Highland Adventures

Earlier this month the SCO toured to Kingussie, Thurso and Findhorn as part of its annual tour to the Highlands of Scotland. SCO Fundraising Co-ordinator David Nelson tells us more about the trip...

"Being on the road on the Summer Nights with the SCO tour to Kingussie, Thurso and Findhorn was one of my best experiences with the Orchestra so far. From my perspective, the tour encapsulated so much of what the SCO is about.

     
  Kingussie  
  The SCO truck parked at the Badenoch Centre in Kingussie.  

 

Having first heard the SCO perform in 2003 and an SCO Chorus member since 2006, it was a completely different adventure for me to tour to some of Scotland’s more remote communities with the Orchestra as one of their fundraisers.

It was quickly apparent that improvisation would play a part. With the performances taking place in a sports hall, a high school and an ecovillage hall, there were certain challenges for the stage crew, Scott and Ronnie, to get the staging right. The whole tour in fact had a real sense of teamwork surrounding it, with Marketing Director Caroline front of house helped by local volunteers, Orchestra Manager Louisa looking after the players and all of us working together to make sure the audience experience started from the moment they arrived at the venue.

Of course what then took place on the platform was truly exceptional. SCO Associate Artist, Alexander Janiczek, directed the Orchestra in a fantastic programme which was visually as well as musically diverse. The strings played Schubert’s German Dances before four of the SCO’s own phenomenal players took up the solo parts out front in Mozart’s Sinfonia Concertante. The second half started with Alexander giving outstanding renditions of Beethoven’s Romance in F, setting the scene for exhilarating performances, with the added forces of brass and percussion, in Schubert’s Symphony No 3.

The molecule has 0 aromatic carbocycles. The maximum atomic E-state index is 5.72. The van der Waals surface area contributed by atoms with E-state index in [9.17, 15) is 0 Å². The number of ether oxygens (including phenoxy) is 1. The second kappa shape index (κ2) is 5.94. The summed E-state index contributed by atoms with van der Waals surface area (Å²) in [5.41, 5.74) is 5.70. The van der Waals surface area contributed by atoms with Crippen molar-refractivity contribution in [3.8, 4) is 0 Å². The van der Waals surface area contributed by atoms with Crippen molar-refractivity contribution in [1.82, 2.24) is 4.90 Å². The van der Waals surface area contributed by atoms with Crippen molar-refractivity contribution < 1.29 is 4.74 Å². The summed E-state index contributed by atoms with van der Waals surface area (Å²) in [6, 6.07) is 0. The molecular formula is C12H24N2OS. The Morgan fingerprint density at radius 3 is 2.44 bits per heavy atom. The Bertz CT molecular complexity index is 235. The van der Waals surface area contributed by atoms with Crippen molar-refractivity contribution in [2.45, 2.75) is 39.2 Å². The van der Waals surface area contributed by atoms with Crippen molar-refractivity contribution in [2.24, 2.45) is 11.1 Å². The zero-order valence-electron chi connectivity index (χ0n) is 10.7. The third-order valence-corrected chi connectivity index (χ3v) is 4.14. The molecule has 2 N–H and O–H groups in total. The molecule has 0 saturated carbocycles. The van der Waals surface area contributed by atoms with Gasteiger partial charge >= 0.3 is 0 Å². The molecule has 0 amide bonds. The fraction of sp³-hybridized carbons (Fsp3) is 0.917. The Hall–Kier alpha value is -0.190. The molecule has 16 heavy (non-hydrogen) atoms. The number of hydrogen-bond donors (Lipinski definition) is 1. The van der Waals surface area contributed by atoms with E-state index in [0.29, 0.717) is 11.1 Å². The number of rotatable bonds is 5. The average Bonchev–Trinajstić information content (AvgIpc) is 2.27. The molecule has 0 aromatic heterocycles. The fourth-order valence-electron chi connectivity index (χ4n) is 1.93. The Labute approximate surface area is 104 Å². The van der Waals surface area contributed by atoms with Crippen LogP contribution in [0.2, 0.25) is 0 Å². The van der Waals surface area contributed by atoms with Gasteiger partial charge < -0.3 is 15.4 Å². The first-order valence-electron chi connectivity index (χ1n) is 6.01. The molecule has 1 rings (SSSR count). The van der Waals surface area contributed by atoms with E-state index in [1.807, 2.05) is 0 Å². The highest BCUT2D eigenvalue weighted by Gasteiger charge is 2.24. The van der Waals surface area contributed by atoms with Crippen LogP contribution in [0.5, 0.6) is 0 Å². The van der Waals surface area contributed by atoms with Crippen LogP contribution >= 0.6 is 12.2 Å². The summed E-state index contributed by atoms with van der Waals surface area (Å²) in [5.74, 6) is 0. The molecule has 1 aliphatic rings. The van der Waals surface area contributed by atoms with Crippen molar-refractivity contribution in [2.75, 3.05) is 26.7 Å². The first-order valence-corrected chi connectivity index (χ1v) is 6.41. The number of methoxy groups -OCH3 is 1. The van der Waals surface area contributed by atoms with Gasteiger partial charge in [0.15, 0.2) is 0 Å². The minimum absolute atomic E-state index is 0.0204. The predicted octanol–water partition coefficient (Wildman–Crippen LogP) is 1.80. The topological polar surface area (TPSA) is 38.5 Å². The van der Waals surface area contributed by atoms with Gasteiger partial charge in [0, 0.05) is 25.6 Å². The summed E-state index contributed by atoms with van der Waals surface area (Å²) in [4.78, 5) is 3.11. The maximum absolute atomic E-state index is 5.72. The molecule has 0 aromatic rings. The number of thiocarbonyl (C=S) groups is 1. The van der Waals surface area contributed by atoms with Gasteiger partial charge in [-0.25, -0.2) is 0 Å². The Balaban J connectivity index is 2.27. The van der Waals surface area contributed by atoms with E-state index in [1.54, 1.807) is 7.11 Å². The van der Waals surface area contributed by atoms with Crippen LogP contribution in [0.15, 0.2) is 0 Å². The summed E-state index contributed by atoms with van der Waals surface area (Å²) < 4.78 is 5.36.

Findhorn  
  SCO soloists take a bow at the Universal Hall in Findhorn.  

 

What struck me throughout the tour was how much both the players and audience members were clearly enjoying themselves. The make-up of the venues seemed to bring everyone closer together and contribute to a much more intimate atmosphere at the concerts. There were smiles all around – proof that taking live music to our local communities is very worthwhile indeed.

I had the pleasure of looking after our very supportive tour sponsors, The Co-operative Membership, over the three nights. It was so nice to meet Barry Wright from Culbokie who had driven an hour south to Kingussie with his 9 year old daughter Amy to see the Orchestra perform. Learning to play the cello, she got the opportunity to meet and have her photo taken with Eric de Wit. To see the delight on Amy’s face was one of those moments that touches your heart and you again realise why your job is so important and how inspiring young people and audiences alike is such an integral part of what the SCO does.

     
  Kingussie  
  SCO Cellist Eric de Wit meets Amy and Barry Wright.  

 

The highlight of the tour for me was the fourth movement of the Schubert symphony and its aftermath in Findhorn. The audience went wild for the Orchestra, with some serious cheering and a number of people even taking to their feet.

I was completely blown over by the thrilling vibrancy of the last movement. The players were playing their socks off. And to see the reception the Orchestra got from the audience just made me so proud to be a part of something so incredibly special. A brilliant conclusion to a brilliant tour!"